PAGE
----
Is your teen getting enough Zzz's?"He wants to sleep the weekend away," she complains. "And, in the morning on school days, it takes forever for him to get out of bed. But, of course he has no problem staying up all night texting or Skyping with his friends."
Yes, it may me exasperating at times, but the reality is the change in sleep pattern is actually developmental. According to experts, teens require more sleep than the rest of us. On average they need around 9 hours of sleep nightly in comparison to the adult requirement of 7 to 8. Okay, so why is it that they stay up so late then? Well, believe it or not, that too is developmental.
During the teen years, an adolescent's internal clock re-adjusts. While they require more sleep, they are also less likely to feel tired until later. For many teens, research reflects this may not be until 11:00PM or later. Interestingly enough, the later your teens stay up, the less tired they become.
It is as if they reach a point of "no return." As you full know, they then have a difficult time getting up in the morning. This can unfortunately often put you at odds with your teen, especially if you serve as their alarm clock!
Related: Study: Sleepy Kids, Nothing New
The possible consequences your teens face of not getting enough sleep vary and include:
- difficulty concentrating in school
- increased feelings of depression
- increased irritability
- more prone to skin problems such as acne
- more prone to overeat, or to eat foods high in calories and low in nutritional value (i.e. sweets, junk food)
- more prone to illness because the immune system is not at optimum levels.
During the high school years your teens are under increased stress. The academic demands on them are usually greater which translates into more homework and studying. Add in extracurricular commitments such as sports or the arts, clubs and jobs and/or volunteer work, and it is clear to see that their plates are generally pretty full!
High schools around the country have acknowledged the research by pushing back school starts times. Some districts have broken with the tradition of younger grades starting later and ending later. They have flipped school schedules to allow the older grades to start and end later instead.
Related: Mid-Year School Check-Up: Ensuring Your Kid's Success
How can you help to ensure that your own teen is able to meet rigorous daily demands and get enough sleep? Here are some suggestions:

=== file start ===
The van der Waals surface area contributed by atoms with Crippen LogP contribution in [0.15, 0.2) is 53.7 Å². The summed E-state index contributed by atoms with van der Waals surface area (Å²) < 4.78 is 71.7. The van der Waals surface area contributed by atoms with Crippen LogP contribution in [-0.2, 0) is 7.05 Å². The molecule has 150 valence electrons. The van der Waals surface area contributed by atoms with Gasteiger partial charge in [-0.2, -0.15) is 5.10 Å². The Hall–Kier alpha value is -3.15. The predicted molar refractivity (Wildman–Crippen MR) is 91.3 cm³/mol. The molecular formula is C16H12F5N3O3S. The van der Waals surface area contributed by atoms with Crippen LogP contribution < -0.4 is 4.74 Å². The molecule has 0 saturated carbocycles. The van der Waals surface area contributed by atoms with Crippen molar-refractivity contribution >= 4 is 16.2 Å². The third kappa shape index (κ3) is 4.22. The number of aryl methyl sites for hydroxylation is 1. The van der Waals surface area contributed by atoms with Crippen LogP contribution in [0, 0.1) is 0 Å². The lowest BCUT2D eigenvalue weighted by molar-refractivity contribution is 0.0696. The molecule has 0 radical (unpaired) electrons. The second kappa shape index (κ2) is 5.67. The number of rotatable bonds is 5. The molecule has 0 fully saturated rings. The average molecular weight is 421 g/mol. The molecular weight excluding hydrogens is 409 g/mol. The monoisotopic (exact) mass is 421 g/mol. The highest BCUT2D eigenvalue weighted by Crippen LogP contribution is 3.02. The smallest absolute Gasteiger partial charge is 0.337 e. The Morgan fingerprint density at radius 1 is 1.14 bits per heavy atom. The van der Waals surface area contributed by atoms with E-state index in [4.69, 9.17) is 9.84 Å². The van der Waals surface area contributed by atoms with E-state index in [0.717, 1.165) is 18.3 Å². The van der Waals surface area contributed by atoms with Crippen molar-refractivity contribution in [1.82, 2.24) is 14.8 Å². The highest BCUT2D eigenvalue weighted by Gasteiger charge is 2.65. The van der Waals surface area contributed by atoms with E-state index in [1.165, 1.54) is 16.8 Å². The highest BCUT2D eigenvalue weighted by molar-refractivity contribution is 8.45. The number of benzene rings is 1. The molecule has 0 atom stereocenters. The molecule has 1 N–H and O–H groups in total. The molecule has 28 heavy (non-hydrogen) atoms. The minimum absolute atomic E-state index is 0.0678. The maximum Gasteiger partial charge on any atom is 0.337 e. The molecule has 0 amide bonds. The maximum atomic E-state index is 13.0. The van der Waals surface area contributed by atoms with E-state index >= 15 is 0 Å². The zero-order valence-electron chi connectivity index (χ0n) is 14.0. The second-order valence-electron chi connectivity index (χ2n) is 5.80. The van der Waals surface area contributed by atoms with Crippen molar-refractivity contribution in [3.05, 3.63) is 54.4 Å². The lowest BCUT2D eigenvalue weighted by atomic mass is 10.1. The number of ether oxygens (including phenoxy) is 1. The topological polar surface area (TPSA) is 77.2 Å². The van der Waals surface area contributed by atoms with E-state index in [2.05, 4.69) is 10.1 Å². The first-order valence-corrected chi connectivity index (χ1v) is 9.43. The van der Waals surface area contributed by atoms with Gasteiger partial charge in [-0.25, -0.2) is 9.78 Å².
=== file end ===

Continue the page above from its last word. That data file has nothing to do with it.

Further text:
- Lighting has an impact. Encourage your teen to lower the lights as it gets closer to bedtime. Turn off overhead lights and turn on lamps. Opening the shades or curtains in the morning will let in the light and help your teen wake up. If it is still dark when it is time to get out of bed, turn on those overhead lights.
- Avoid altercations by using alarm clocks. No one wants to start their day in an argument. You and your teen are best served by getting him into the return of getting up on his own. Purchase an alarm clock that will do the trick. With all the choices available these days, you are bound to find something that will wake him up. This is good practice for when he goes to college or has to get up for a job.
- Reinforce routine. The key to getting enough sleep and feeling and functioning well is consistency. Encourage your teen to create a schedule that she follows seven days a week (that's right even weekends). Sporadically staying up all hours of the night is not only unhealthy, it is unproductive.
- Make the most of waking hours. One way to address the volume and pressure of increased school work is to focus on studying during optimal hours. Instead of hitting the boob tube or social networking once he gets home encourage him to take a quick break and hit the books. He can relax later once her school work and studying are complete.
- Midday naps can impact the ability to relax. While a quick cat nap (20 minutes or less) can in fact be refreshing, too much rest can result in an inability to fall asleep at night.
- Slow it down before sleep time. Encourage your teen to relax right before she hits the hay. This means turning off the television, music and of course the computer and cell phone about a half hour or to an hour before he goes to bed. Following this advice will make it easier to fall asleep. Who can sleep with the latest gossip on your mind? If your teen has difficulty doing this on her own, you may have to do it for her (i.e. have her hand in her cell phone, lap top or iPod for the evening.)
- Caffeine is counterproductive. While it may be tempting to grab a cup of coffee or drink a cola in order to stay up, your teen will be sorry later when he wants to go to sleep.
With these tips in mind your teen will hopefully have sweet dreams and more importantly get enough sleep to help him function and feel fantastic.
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